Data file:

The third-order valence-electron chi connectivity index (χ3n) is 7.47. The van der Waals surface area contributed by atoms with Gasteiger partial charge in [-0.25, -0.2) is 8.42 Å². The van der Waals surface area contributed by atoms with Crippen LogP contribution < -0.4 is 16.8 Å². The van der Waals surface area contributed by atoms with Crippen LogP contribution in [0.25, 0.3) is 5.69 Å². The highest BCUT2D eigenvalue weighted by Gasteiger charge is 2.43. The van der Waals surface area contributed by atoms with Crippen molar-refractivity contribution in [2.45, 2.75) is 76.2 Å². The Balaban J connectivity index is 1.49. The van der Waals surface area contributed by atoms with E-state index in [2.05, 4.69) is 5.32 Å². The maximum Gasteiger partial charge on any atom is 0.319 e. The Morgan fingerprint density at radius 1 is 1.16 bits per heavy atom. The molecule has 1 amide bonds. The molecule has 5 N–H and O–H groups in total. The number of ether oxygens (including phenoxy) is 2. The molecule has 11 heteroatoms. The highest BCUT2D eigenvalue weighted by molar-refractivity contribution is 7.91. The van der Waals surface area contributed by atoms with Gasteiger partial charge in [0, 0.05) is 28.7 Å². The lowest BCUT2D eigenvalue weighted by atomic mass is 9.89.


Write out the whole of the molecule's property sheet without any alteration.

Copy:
The third-order valence-electron chi connectivity index (χ3n) is 7.47. The van der Waals surface area contributed by atoms with Gasteiger partial charge in [-0.25, -0.2) is 8.42 Å². The van der Waals surface area contributed by atoms with Crippen LogP contribution < -0.4 is 16.8 Å². The van der Waals surface area contributed by atoms with Crippen LogP contribution in [0.25, 0.3) is 5.69 Å². The highest BCUT2D eigenvalue weighted by Gasteiger charge is 2.43. The van der Waals surface area contributed by atoms with Crippen molar-refractivity contribution in [2.45, 2.75) is 76.2 Å². The Balaban J connectivity index is 1.49. The van der Waals surface area contributed by atoms with E-state index in [2.05, 4.69) is 5.32 Å². The maximum Gasteiger partial charge on any atom is 0.319 e. The Morgan fingerprint density at radius 1 is 1.16 bits per heavy atom. The molecule has 1 amide bonds. The molecule has 5 N–H and O–H groups in total. The number of ether oxygens (including phenoxy) is 2. The molecule has 11 heteroatoms. The highest BCUT2D eigenvalue weighted by molar-refractivity contribution is 7.91. The van der Waals surface area contributed by atoms with Gasteiger partial charge in [0, 0.05) is 28.7 Å². The lowest BCUT2D eigenvalue weighted by atomic mass is 9.89.